“Some people said that the last three songs on the record should be brought up front,” he begins, demonstrating his point. “Other people have said the songs that are up farther to the front should be up even farther – we really couldn’t decide upon a tracklisting. That’s a really good sign to musicians, you know?”
Producer Mark Lewis was an essential cog in the musical wheel for “Rivals.” Lewis, who has worked on records by bands like Whitechapel and The Black Dahlia Murder, and even Fafara’s own DevilDriver, has a knack for putting an individual sonic stamp upon each artist with which he works.
“I’ve been with Mark for years, man,” Fafara says proudly, “since the DevilDriver ‘The Last Kind Words’ record [in 2007]. Mark brings something unique to every band. He’s never made me sound like any other band he’s producing, and he’s never used any of my band’s secrets for any other band. That was just one of the reasons I work with him – the other is that he’s ultra-professional. He’s the kind of guy that knows I like things in the moment – it’s got to pop off for me. I’ve got to get in there in one or two takes and hit the song, or else the day’s done for me – the energy’s gone.”
Lewis’ perfectionist work mentality is something that Fafara says Coal Chamber needed to accomplish their goals on this new record. He gives the example of Lewis taking seven days just to get the proper drum sound, which is rather rare in this day and age of shrinking recording budgets. The extra care and attention to detail did not go unappreciated by the band.
“We need this record to sound like a monster,” begins Fafara, “and it does. “I’d put it up against anybody that’s out there now: newer bands, older bands, you’re going to notice it. The production is just massive on this record.”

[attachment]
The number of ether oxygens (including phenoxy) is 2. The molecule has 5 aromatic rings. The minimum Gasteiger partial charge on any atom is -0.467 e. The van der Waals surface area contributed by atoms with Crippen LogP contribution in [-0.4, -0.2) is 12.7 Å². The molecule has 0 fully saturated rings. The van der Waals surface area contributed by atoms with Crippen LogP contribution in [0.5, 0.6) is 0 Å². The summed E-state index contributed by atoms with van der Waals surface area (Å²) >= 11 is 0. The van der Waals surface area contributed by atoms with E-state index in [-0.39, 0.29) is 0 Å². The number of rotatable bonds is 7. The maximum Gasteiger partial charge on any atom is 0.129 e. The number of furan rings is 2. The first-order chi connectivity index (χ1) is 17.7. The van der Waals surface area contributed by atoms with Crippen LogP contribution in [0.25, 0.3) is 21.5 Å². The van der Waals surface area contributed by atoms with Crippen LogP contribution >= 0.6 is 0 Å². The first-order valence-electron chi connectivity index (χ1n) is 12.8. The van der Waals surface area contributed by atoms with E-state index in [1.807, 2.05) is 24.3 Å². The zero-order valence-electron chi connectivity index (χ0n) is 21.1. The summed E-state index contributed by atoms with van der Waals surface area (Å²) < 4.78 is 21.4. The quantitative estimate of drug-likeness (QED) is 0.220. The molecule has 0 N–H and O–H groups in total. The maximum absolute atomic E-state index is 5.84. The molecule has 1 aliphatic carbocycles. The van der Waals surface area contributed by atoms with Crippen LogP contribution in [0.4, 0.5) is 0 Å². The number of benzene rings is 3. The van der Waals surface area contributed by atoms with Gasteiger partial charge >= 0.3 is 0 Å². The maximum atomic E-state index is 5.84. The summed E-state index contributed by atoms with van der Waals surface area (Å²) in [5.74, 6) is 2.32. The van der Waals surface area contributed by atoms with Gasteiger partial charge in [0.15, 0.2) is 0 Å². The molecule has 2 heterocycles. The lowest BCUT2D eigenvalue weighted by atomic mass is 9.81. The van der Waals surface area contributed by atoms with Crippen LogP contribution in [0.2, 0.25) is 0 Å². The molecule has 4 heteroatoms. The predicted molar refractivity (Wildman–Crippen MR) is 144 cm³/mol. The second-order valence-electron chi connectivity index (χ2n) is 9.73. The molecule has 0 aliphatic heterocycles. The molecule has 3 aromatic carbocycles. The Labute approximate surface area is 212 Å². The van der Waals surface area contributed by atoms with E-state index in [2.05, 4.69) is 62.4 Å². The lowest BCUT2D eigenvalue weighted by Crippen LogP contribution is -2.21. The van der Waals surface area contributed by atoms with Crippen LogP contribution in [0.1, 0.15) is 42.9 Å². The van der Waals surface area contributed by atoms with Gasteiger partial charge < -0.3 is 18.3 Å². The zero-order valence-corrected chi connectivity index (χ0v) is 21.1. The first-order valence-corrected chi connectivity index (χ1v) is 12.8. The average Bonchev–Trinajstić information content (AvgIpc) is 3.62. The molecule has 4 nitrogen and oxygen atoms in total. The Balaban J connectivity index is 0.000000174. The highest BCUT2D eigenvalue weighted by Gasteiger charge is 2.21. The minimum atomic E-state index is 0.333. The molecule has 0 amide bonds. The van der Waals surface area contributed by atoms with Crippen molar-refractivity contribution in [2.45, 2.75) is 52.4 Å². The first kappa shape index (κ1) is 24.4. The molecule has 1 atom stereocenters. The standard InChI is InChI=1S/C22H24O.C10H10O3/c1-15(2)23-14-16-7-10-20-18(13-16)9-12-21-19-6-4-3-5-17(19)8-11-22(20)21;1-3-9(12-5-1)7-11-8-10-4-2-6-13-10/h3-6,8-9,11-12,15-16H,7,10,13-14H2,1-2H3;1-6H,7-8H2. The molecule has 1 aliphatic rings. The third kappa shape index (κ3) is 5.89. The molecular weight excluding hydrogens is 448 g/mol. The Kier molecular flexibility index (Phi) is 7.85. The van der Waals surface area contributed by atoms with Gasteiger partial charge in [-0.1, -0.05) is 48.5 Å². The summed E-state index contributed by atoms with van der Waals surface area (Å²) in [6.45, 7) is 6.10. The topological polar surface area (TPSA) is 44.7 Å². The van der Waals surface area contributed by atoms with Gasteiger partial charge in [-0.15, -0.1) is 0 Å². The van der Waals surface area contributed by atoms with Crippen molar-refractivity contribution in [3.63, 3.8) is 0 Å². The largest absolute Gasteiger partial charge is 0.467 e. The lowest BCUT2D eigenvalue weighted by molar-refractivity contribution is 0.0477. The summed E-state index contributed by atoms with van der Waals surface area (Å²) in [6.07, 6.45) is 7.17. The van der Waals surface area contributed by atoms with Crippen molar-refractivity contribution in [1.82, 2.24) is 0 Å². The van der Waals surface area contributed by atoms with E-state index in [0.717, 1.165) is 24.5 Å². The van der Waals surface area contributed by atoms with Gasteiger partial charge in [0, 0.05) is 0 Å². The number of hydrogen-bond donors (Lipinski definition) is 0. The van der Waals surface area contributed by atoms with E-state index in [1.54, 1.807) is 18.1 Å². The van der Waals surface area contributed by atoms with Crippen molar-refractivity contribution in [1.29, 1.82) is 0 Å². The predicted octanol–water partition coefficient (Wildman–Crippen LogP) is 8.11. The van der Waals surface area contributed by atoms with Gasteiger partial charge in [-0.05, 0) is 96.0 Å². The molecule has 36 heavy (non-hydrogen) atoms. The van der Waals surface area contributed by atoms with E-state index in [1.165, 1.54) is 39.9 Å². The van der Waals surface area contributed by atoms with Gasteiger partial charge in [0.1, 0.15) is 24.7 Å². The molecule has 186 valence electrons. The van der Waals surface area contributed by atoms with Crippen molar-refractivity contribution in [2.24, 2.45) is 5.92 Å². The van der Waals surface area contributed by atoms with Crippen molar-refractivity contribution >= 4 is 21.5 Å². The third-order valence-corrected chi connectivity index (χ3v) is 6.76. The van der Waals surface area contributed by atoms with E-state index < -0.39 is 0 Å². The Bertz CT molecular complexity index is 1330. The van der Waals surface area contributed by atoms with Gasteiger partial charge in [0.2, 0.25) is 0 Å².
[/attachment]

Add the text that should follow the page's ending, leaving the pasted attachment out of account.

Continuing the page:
13 years on from the last Coal Chamber record, and 20 years into a recording career, Fafara notes that lyrical content is something that has specifically evolved for him. Lyrics are now something that he puts extra emphasis upon, as far as the work needed to sculpt them.
“It’s changed in the way that instead of getting lazy, I put more into it,” he says of his writing. “What I do, in part, is I’ll go in and Mark would say, ‘What song are we going to do today?’ Say we’ve got a working title; for example, ‘One’ or ‘Two’ – we’re going to do song ‘Two.’ I’ll sing like five different verses and two or three different choruses – I write two or three songs to every song. As far as lyrical content goes, I have a house with all these tiny rooms I can go into and retrieve memories that will bring out whatever I want to write about. Most of ‘Rivals’ revolves around current situations with things and people – it’s a very current record for me, lyrically.”
Fafara also says that the lyrical flow for this record was so charged that the ideas just kept pouring out on their own. He recalls at one point singing lyrics to Lewis over the phone, with Lewis responding, “You’re on a roll.”